The Book: The edge of atheism

Doctor of the Church St. Anselm of Canterbury in an English glass window of 19th cent. | By Unknown, English [Public domain], via Wikimedia Commons
In my high school and early college years, I loved to argue and debate almost any topic, using words to batter an opponent into intellectual submission. There was very little listening going on, except vigilance to spot an exploitable flaw in someone’s argument.

In college, as I plunged into history, logic and philosophy courses, I discovered something that troubled me: I had been living a life based on ad-libbed facts tossed at me in classrooms and debate-like discussions over the years. I found that many of these “facts” were nothing of the sort. Whether considering the causes of the Civil War or delving into the religious beliefs of our founding fathers, I found a striking difference between what others wanted me to believe and what could be known by the unambiguous historical record.

I began to move from my emotional and immature desire to win arguments to a singular interest in facts with the evidence to back them up. That’s what attracted me to the field of journalism where, I believed, I could spend a lifetime illuminating facts from which my readers could make informed decisions.

It was in college logic and philosophy courses that I first examined why I even believed there was a god, let alone a Judeo-Christian God. My atheist professor – never outwardly hostile toward religion – did an excellent job of exposing us to the ancient philosophers and the doctors of the Catholic Church, including Augustine, Aquinas, and Anselm. While others emerged from that coursework without a belief in God, I found a lifelong friendship with those early philosophers and a stronger belief in God.

In just a handful of philosophy courses, I found some well thought out attempts to prove the existence of God, including Anselm’s “Ontological” argument that God is “that than which nothing greater can be thought.” Anselm believed if the reality of God is greater than that which we can think in our minds, God must exist.

Good thinking should never take place in a bubble, and I found some equally well-constructed arguments against each of the proofs offered by the various philosophers, both ancient and modern.

It was through Anselm that I found I could embrace logic and philosophy yet choose to believe in a Judeo-Christian God. For ultimately, that is what this belief is – a choice. Anselm also chose to believe in God and Jesus Christ. Then, after that choice, he set about to prove the existence of what he had already come to believe. “For I do not seek to understand in order to believe, but I believe in order to understand. For I believe this: unless I believe, I will not understand.”

I came to believe in God because it explained my perceptions of the frightening world I encountered. I came of age during the Cold War and fully expected a nuclear exchange would end us all before 1990. It was a world in which the Soviets could calmly shoot down an unarmed Korean airliner, killing 269 innocents. And, it was a world in which the enormously popular Star Wars trilogy played out an astonishingly familiar battle between the virtuous Rebel Alliance and the evil Galactic Empire.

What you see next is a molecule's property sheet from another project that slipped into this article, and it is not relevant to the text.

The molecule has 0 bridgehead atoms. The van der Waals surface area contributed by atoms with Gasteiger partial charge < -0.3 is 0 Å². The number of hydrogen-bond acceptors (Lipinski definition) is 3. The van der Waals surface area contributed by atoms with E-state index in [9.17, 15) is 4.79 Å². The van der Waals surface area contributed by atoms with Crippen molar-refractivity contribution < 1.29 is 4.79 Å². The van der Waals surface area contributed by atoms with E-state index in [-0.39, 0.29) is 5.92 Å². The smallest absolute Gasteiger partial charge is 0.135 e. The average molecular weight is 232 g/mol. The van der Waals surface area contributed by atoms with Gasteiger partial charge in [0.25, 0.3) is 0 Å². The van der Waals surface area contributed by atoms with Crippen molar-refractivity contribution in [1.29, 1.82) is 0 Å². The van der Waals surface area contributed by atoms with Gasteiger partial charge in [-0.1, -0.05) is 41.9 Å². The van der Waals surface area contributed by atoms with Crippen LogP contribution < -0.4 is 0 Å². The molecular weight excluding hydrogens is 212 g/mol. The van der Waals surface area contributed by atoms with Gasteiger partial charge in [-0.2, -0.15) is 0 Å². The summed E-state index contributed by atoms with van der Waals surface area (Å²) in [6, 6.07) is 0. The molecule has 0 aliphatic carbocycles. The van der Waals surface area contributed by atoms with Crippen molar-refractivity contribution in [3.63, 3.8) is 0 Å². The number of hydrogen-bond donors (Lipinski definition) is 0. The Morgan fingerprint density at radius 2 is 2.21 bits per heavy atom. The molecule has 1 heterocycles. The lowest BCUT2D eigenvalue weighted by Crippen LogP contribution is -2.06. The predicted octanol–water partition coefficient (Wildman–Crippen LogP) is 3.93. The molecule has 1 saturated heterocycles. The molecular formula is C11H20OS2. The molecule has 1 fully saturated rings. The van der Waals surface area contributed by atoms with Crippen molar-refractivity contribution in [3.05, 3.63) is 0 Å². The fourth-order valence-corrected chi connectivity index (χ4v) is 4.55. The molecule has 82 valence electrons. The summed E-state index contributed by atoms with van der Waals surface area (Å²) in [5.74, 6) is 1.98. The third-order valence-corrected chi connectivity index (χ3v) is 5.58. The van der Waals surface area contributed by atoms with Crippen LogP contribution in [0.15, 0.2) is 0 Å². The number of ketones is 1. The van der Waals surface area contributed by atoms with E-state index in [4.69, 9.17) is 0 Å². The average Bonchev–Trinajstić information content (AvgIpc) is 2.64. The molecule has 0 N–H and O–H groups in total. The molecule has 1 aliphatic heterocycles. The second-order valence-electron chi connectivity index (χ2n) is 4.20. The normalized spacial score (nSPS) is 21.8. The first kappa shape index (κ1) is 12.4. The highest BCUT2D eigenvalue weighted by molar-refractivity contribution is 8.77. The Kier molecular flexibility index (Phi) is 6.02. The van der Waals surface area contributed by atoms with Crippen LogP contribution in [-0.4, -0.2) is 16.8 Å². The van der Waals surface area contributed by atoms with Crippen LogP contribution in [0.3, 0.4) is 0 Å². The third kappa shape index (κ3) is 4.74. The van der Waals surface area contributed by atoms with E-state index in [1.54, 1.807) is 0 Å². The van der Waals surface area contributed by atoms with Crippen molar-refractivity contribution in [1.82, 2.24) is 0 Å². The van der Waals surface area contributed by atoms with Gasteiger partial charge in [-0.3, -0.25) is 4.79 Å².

My sense of this world of the early 1980s was that it involved an apparent battle of good versus evil. Very often that evil was the result of human behavior, whether the genocides of Hitler and Stalin or my own selfish behavior harming those closest to me. Looking around, it was easy for me to conceive of a supreme good and an absolute evil. The Judeo-Christian explanation of that battle made great sense to me. However, others in my philosophy classes perceived a less spiritually frightening world, reaching reasons for our existence that excluded any form of deity, let alone a Judeo-Christian God. Unlike the world of 2017, we students of the early ‘80s openly discussed these conflicting ideas in classrooms and over coffee. We often spoke with great enthusiasm, but no anger or outrage.

Read much of my blog, and you’ll see that I find faith and life in a rational mind difficult. I don’t trust emotional decisions, yet undoubtedly feelings contribute to my belief in the Judeo-Christian God.

Do I find there is persuasive evidence to believe in this God? Yes.

Do I believe there is proof of God so compelling as to overpower the most skeptical of minds? No. If there was, all mankind would have no choice but to believe.

I told a friend recently that I walk on the ragged edge of atheism every day. Some of my Christian friends likely will find that statement horrifying. For their reassurance, I would point the Biblical precedence of Mark 9:24 when the father of a sick child cried out to Jesus, “I believe; help my unbelief!” and John 20:24 in which Thomas doubted the resurrection.

I don’t expect I will ever learn how to live life without examining the legitimately challenging questions and points of view – including atheism – that are not my own. I’m not sure I ever want to be so immensely confident in my beliefs that I dismiss offhand the legitimate questions of others.

Socrates found the unexamined life not worth living. I agree, but only in part.  For me, my faith, the people I love, and the beauty of the world make life very much worth living. But, an examined life can be intensely fascinating for the unafraid.

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